DIRECTOR OF INCOME TAX Vs. DOLPHIN DRILLING LTD.
LAWS(UTN)-2013-12-23
HIGH COURT OF UTTARAKHAND (AT: NAINITAL)
Decided on December 19,2013

Director of Income Tax and Anr. Appellant
VERSUS
Dolphin Drilling Ltd. Respondents

JUDGEMENT

- (1.) Assessee entered into a contract with Alfa Crew. Under the contract, Alfa Crew became entitled to receive from the assessee a fixed fee of U.S. $869 per day, salary of crew to be provided by Alfa Crew in U.S. dollar as per invoices and handling charge of 5 percent on such salary. Crew was provided by Alfa Crew to the assessee, whereupon assessee engaged all such crew as its own employee. Assessee, during the Assessment Year 2004- 2005, paid Rs. 92,99,899/- to Alfa Crew on account of fixed fee and Rs. 1,32,27,988/- on account of handling charges, aggregating to Rs. 2,03,73,617/-. There is no dispute that on the sum of Rs. 2,03,73,617/-, assessee deducted tax at source and deposited the same with the Department. Assessee paid to Alfa Crew a sum amounting to Rs. 26,45,59,780/- on account of salary payable to those crew. It did not deduct any tax at source. In the return filed by the assessee, it claimed deduction of Rs. 2,03,73,617/- paid on account of fixed fee and handling charges as well as of Rs. 26,45,59,780/- on account of salary. The Assessing Officer allowed deduction of Rs. 2,03,73,617/-, but did not allow deduction of Rs. 26,45,59,780/- holding that the same was part of the fees for technical services, on which tax as was deductible at source was not deducted, and as the same is specifically not deductible in terms of Section 40(a)(i) of the Income Tax Act (hereinafter referred to as the Act). Aggrieved thereby, assessee went before the Commissioner of Appeals and lost. Assessee then approached the Tribunal and succeeded before the Tribunal. Aggrieved thereby, appellants are before us.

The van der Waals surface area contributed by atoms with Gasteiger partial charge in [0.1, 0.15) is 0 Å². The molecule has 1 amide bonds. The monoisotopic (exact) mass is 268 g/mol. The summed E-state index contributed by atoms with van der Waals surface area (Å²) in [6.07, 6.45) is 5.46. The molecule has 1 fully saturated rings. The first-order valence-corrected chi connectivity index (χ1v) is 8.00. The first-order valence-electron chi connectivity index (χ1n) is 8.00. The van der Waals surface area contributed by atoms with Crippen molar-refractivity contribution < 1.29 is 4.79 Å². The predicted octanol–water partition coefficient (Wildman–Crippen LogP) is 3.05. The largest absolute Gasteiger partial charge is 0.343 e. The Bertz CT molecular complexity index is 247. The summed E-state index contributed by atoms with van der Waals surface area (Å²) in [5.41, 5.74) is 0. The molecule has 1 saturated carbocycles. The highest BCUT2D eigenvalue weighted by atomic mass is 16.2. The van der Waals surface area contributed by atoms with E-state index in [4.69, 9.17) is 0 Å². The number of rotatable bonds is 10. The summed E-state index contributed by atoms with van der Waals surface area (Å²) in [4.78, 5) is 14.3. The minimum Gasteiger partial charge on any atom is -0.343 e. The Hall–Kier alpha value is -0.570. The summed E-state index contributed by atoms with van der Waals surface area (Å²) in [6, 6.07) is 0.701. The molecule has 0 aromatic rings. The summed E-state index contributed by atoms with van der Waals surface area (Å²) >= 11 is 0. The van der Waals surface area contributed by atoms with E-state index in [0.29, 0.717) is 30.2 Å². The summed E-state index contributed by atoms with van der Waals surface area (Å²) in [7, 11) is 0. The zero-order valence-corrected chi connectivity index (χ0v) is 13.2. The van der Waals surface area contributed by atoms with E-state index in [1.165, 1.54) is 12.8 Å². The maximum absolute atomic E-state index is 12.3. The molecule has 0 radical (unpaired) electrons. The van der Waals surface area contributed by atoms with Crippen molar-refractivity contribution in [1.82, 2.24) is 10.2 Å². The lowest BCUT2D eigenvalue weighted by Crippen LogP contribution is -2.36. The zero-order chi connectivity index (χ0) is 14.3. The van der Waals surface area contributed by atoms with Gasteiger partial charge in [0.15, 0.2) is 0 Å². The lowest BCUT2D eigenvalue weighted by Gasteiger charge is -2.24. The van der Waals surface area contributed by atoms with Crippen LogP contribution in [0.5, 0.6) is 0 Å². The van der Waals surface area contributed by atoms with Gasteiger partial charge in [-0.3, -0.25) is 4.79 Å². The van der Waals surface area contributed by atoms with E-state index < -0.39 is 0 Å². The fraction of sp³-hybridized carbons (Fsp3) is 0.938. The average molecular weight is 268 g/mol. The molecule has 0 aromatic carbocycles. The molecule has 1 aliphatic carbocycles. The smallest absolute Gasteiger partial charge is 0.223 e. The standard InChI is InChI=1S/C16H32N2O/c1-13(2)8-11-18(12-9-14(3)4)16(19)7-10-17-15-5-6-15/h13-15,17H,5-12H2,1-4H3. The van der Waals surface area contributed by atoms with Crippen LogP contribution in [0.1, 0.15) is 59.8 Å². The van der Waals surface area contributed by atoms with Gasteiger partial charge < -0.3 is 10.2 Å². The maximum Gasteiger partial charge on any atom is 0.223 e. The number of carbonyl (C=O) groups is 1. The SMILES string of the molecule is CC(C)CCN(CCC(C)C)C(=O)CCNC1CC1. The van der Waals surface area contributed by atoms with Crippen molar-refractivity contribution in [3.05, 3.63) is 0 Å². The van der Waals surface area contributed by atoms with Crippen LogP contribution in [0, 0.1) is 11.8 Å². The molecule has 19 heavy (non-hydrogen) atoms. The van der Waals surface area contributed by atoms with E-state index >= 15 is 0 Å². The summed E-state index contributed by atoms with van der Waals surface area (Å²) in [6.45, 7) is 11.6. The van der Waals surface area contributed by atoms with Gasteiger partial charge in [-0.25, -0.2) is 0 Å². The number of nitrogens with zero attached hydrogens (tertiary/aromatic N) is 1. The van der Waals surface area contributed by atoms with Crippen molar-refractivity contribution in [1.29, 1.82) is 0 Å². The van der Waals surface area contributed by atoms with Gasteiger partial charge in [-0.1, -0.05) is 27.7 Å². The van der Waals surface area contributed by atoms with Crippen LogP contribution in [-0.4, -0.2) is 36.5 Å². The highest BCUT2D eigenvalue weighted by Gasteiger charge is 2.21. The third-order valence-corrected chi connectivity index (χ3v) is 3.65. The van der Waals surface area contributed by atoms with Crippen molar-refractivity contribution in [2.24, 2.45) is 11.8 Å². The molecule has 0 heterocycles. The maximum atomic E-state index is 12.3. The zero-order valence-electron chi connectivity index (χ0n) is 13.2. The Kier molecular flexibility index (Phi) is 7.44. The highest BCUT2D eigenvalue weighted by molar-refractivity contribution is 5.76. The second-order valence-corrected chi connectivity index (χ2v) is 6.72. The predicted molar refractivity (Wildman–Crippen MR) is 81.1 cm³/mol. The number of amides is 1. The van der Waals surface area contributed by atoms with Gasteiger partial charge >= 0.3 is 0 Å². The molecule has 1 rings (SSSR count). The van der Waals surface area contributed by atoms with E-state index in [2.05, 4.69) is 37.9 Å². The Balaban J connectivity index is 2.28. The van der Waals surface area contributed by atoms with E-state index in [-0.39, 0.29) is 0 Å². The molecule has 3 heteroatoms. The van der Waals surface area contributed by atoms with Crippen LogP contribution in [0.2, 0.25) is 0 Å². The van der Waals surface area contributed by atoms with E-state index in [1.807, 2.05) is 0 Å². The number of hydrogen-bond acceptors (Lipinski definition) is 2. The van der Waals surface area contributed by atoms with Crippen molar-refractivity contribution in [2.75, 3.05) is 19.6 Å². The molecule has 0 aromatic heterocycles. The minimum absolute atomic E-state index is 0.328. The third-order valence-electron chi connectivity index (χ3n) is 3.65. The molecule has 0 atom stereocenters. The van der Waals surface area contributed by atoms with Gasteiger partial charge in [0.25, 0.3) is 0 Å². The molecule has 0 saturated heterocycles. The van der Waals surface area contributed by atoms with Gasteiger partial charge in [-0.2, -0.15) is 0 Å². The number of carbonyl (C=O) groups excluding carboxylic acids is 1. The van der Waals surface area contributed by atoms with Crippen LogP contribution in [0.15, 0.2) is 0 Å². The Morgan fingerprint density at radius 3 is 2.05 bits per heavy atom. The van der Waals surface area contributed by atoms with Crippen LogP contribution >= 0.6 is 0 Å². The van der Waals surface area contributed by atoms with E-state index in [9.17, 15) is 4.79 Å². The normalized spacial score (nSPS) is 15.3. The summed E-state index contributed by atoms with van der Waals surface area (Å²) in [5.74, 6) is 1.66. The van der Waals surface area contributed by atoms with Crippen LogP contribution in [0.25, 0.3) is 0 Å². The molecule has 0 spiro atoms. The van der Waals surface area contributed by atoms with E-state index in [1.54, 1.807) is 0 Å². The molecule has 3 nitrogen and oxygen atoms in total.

(2.) The Tribunal has recorded a finding, which finding is not in dispute, that the entire salary of Rs. 26,45,59,780/- was paid to different people, who were foreigners and who earned those salaries by serving in India for a period of less than 90 days during the relevant assessment year. The fact remains that Section 192 of the Act deals with the obligation of the employer to deduct tax at source when salary is paid by the employer to its employees. If the payment, with which we are concerned, was salary, then it was obligatory on the part of the assessee to deduct tax on salary under Section 192 of the Act at the time of payment of salary. If the payment was not on account of salary, but on account of technical services, then the assessee was required to deduct tax at source in respect of such payment under Section 195 of the Act. The Tribunal, on facts, has come to a conclusion to the effect that the payment, with which we are concerned, was payment of salary and not payment on account of technical services. The facts, upon which the Tribunal has arrived at the said conclusion, are not being disputed in the appeal. If those facts are not disputed, then the one and the only conclusion would be that the payments, with which we are concerned, were payment of salary and not technical fees.
(3.) As aforesaid, under Section 192 of the Act, it was obligatory on the part of the assessee to deduct tax, but, as stated in section 192 of the Act, on the estimated income of the employee. In the instant case, as stated above, the employees, being foreigners and they having earned those salaries while working in India during a period less than 90 days, those salaries, in view of Section 10(6)(viii) of the Act, are not income of the employees in India. Therefore, the assessee employer, in the instant case, could not deduct any tax on those salaries under section 192 of the Act, though they were obliged to do so.;


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